Cecelia's Wedding Cookies
PREP TIME: 20 mins (+ 1 hr to chill dough)
TOTAL TIME: 40 mins
Servings: ~24-30 cookies
2 cups sprouted spelt flour
1 cup almond flour (store bought or saved from our almond milk recipe)
1 cup organic, grass fed butter (room temp)
3/4 cup powdered coconut sugar
1 1/2 tsp powdered star anise
1/2 vanilla bean
1/2 cup powdered cane sugar (reserved for tossing warm cookies in)
You likely will not be able to find powdered coconut sugar but can create your own as we did if you have a high speed blender such as a vitamix (dry blade). Add granulated coconut sugar to dry blade blender and blend on high for 3-5 mins until sugar becomes a powder. If you do not have a high speed dry blender then look for vegan and/or organic powdered sugar to purchase. The same goes for the powdered sugar coating, this can be made from cane sugar in your dry blender or purchased.
In an electric mixer, cream the butter and powdered coconut sugar on medium high speed until light and fluffy. Scrape out the inside of 1/2 vanilla bean and add to the mixer along with the powdered star anise. Add 1 cup almond flour, and slowly add 1/2 cup of spelt flour at a time to mixer until full 2 cups have been added.
Wrap finished dough in plastic wrap and store in the fridge until completely chilled ~1 hour. Once dough is chilled turn oven on to 350 degrees, prepare a baking pan with a fitted sheet of parchment paper, and begin shaping your cookies. These cookies can be shaped as crescents (shown in the picture above) or simply roll them into a small ball. Bake cookies on parchment lined baking sheet for 16-18 mins or until golden brown around the edges. Take the cookies out if the oven, allow to slightly cool for ~5 minutes and toss in powdered cane sugar until completely coated with sweetness!
Yummmmmmm. We hope you like the flavor of star anise as much as we do because it really shines in this recipe highlighted by the richness of the butter and powdered coconut sugar. Though Cecelia is 50% Italian and what would an Italian wedding cookie really be without it? Enjoy these with a cup of your favorite tea and send some well wishes our way. Since Jess will be traveling to attend the wedding and Cecelia will be busy (saying I do!) we will not be posting a recipe next week (gasp!). Maybe take this opportunity to look back a try something you may have missed over the last several months. We will be back soon!
Jess and Cecelia
Does the start of May have you dreaming of barbeque and picnics? Us too! And fitting that May is national barbeque month. This recipe is perfect to pack for a picnic lunch even though we didn't technically barbeque but used a delicious BBQ sauce instead. But be careful! Processed sauces and condiments may have some secret ingredients that you might not even think to look for. Remember if it's not homemade (if you have the time, go for it!) then you always have to check ingredients lists. Not only is a quality product better for you, but quality ingredients will allow the flavors to really shine. And that's what we all want from a barbeque sauce right, that rich, spicy, sweet goodness? Okay so who's getting hungry?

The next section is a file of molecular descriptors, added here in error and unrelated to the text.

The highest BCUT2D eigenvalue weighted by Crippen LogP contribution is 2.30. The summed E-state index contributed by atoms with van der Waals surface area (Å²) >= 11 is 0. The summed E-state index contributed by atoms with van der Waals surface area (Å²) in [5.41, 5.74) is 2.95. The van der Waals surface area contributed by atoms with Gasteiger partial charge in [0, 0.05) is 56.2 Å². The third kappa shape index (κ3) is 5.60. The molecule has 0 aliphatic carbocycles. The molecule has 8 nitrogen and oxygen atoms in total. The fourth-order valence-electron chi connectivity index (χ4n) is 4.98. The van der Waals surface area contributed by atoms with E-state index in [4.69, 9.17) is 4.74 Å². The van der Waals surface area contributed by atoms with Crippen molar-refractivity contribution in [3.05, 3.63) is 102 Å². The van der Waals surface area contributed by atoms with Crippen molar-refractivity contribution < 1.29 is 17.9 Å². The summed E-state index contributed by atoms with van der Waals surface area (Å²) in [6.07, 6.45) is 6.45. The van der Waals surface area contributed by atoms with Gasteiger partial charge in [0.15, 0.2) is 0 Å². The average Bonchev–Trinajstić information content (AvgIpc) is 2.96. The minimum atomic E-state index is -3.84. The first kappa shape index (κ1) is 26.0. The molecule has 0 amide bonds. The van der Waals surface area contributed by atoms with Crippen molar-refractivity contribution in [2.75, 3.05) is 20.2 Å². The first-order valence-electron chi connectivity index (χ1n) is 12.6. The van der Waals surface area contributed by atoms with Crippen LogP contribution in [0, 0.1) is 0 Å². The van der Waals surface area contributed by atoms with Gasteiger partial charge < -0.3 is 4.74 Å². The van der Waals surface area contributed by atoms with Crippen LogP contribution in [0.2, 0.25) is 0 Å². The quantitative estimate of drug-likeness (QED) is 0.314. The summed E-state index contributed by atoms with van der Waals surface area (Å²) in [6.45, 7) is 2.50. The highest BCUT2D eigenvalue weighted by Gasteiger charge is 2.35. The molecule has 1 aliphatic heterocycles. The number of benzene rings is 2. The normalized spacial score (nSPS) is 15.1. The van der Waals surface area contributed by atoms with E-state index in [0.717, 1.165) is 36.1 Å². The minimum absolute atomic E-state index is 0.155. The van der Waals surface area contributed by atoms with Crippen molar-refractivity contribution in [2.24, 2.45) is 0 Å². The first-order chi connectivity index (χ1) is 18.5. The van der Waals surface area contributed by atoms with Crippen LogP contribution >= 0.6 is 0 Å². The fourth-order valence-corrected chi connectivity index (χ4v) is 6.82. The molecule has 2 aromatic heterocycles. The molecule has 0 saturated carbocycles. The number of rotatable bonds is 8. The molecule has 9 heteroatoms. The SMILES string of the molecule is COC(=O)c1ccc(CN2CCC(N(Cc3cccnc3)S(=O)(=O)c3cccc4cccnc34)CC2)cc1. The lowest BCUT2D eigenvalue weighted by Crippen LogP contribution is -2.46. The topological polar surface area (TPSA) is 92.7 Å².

In the interest of time and wanting to get out to enjoy that picnic, we've used several food products in this recipe. But like we've said before, "easy eats" doesn't have to mean junk. Let's first talk about finding a quality wrap before we get to the BBQ sauce. Many wraps on the shelves contain over processed flour, poor quality vegetable oils and a whole bunch of gums and preservatives. And yes maybe they may last longer in the fridge but really it's not worth it. Your wraps will be gone fast with this recipe we promise! Try to look for a wrap containing whole wheat flour, an oil other than soybean or canola, no gums and minimal or natural preservatives; ingredients that you recognize and can pronounce are always best. It may take a little extra effort next time you're shopping to read those ingredients list but then you'll know which brands to reach for next time. Same goes for the barbeque sauce. Standard, big name BBQ sauce companies often sneak less than favorable ingredients into their products. A few being high fructose corn syrup and xanthan gum. Xanthan gum is used as a thickening agent and has some nasty side effects such as increased gas, abdominal bloating, and may act as a laxative. When it comes to quality sauces, we like ours pure and simple. Tomatoes, honey or sugar, vinegar, peppers, onions, and spices are the ingredients that you should look for. Other than the Trader Joe's BBQ sauce used in the recipe below, we also like JB's Fat Boy Products (don't let the name fool you!).
BBQ Tofu Wrap
PREP TIME: 35 mins
TOTAL TIME: 40 mins
Servings: 4 wraps
4 quality wraps (as discussed above)
8 oz organic tofu (we used Trader Joe's organic sprouted tofu)
1 cup spinach
1/4 cup quality BBQ sauce (as discussed above)
+ additional for slathering on your wrap when eating (we used Trader Joe's organic sriracha BBQ sauce)
1 mini cucumber
4 Tbsp plain hummus (use our recipe if you're making homemade)
Sprinkle of sea salt
Preheat your oven to 350 degrees. Drain the tofu from packing liquid. If you like a firmer tofu, place tofu between a clean dish cloth then place a weighted object (heavy cutting board or pan) on top of covered tofu. Allow the weighted tofu to sit for ~10 minutes to release additional liquid. Cut tofu, length wise into 4 equal blocks. Spread 1/4 cup BBQ sauce on tofu, making sure to cover all edges for even BBQ flavor! Cook in 350 degree oven for 30 minutes. Allow the tofu to completely cool before assembling the wraps. We cook our tofu ahead of time and keep it covered in the fridge.